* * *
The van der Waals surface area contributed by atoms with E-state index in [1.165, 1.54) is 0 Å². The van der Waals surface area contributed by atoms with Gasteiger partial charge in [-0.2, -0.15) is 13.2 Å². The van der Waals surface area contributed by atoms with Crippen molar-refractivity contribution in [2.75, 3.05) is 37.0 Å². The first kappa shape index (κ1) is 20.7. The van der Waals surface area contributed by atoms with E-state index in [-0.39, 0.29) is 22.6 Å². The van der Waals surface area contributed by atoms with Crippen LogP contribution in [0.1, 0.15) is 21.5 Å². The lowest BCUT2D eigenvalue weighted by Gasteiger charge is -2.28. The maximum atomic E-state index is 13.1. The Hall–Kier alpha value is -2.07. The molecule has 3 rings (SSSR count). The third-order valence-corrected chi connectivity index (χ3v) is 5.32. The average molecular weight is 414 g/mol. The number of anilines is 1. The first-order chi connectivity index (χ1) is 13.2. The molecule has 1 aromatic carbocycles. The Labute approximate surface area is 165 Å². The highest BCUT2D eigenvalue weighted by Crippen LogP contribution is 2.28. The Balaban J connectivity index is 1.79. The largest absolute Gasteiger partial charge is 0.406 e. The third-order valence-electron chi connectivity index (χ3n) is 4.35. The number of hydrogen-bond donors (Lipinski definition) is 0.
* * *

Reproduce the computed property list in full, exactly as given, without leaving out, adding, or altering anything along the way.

The van der Waals surface area contributed by atoms with E-state index in [1.165, 1.54) is 0 Å². The van der Waals surface area contributed by atoms with Gasteiger partial charge in [-0.2, -0.15) is 13.2 Å². The van der Waals surface area contributed by atoms with Crippen molar-refractivity contribution in [2.75, 3.05) is 37.0 Å². The first kappa shape index (κ1) is 20.7. The van der Waals surface area contributed by atoms with E-state index in [-0.39, 0.29) is 22.6 Å². The van der Waals surface area contributed by atoms with Crippen LogP contribution in [0.1, 0.15) is 21.5 Å². The lowest BCUT2D eigenvalue weighted by Gasteiger charge is -2.28. The maximum atomic E-state index is 13.1. The Hall–Kier alpha value is -2.07. The molecule has 3 rings (SSSR count). The third-order valence-corrected chi connectivity index (χ3v) is 5.32. The average molecular weight is 414 g/mol. The number of anilines is 1. The first-order chi connectivity index (χ1) is 13.2. The molecule has 1 aromatic carbocycles. The Labute approximate surface area is 165 Å². The highest BCUT2D eigenvalue weighted by Crippen LogP contribution is 2.28. The Balaban J connectivity index is 1.79. The largest absolute Gasteiger partial charge is 0.406 e. The third-order valence-electron chi connectivity index (χ3n) is 4.35. The number of hydrogen-bond donors (Lipinski definition) is 0.